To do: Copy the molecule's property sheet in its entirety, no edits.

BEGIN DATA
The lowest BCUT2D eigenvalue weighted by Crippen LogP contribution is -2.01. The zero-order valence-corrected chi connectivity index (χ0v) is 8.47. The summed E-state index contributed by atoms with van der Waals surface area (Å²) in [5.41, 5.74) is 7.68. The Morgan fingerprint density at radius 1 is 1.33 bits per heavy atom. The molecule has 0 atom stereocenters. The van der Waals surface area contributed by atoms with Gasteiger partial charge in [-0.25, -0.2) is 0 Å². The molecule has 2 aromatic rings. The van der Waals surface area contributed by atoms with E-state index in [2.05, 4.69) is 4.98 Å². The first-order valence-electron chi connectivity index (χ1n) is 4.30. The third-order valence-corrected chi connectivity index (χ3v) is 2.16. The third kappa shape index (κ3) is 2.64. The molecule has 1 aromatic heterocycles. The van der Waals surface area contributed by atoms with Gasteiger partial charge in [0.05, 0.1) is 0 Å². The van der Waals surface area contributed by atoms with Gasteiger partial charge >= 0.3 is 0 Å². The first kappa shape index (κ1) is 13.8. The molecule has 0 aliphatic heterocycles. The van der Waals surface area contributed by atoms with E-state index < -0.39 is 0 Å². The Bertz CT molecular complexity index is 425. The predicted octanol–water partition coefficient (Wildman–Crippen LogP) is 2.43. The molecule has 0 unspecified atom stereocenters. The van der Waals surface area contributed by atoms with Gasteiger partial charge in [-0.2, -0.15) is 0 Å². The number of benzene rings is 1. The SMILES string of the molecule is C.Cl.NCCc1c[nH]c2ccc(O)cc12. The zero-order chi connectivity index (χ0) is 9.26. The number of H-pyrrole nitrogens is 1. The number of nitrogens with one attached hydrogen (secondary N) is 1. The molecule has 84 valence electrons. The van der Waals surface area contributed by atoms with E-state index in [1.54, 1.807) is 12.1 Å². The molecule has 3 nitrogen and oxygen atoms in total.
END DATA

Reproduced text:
The lowest BCUT2D eigenvalue weighted by Crippen LogP contribution is -2.01. The zero-order valence-corrected chi connectivity index (χ0v) is 8.47. The summed E-state index contributed by atoms with van der Waals surface area (Å²) in [5.41, 5.74) is 7.68. The Morgan fingerprint density at radius 1 is 1.33 bits per heavy atom. The molecule has 0 atom stereocenters. The van der Waals surface area contributed by atoms with Gasteiger partial charge in [-0.25, -0.2) is 0 Å². The molecule has 2 aromatic rings. The van der Waals surface area contributed by atoms with E-state index in [2.05, 4.69) is 4.98 Å². The first-order valence-electron chi connectivity index (χ1n) is 4.30. The third-order valence-corrected chi connectivity index (χ3v) is 2.16. The third kappa shape index (κ3) is 2.64. The molecule has 1 aromatic heterocycles. The van der Waals surface area contributed by atoms with Gasteiger partial charge in [0.05, 0.1) is 0 Å². The van der Waals surface area contributed by atoms with Gasteiger partial charge >= 0.3 is 0 Å². The first kappa shape index (κ1) is 13.8. The molecule has 0 aliphatic heterocycles. The van der Waals surface area contributed by atoms with E-state index < -0.39 is 0 Å². The Bertz CT molecular complexity index is 425. The predicted octanol–water partition coefficient (Wildman–Crippen LogP) is 2.43. The molecule has 0 unspecified atom stereocenters. The van der Waals surface area contributed by atoms with Gasteiger partial charge in [-0.2, -0.15) is 0 Å². The number of benzene rings is 1. The SMILES string of the molecule is C.Cl.NCCc1c[nH]c2ccc(O)cc12. The zero-order chi connectivity index (χ0) is 9.26. The number of H-pyrrole nitrogens is 1. The number of nitrogens with one attached hydrogen (secondary N) is 1. The molecule has 84 valence electrons. The van der Waals surface area contributed by atoms with E-state index in [1.54, 1.807) is 12.1 Å². The molecule has 3 nitrogen and oxygen atoms in total.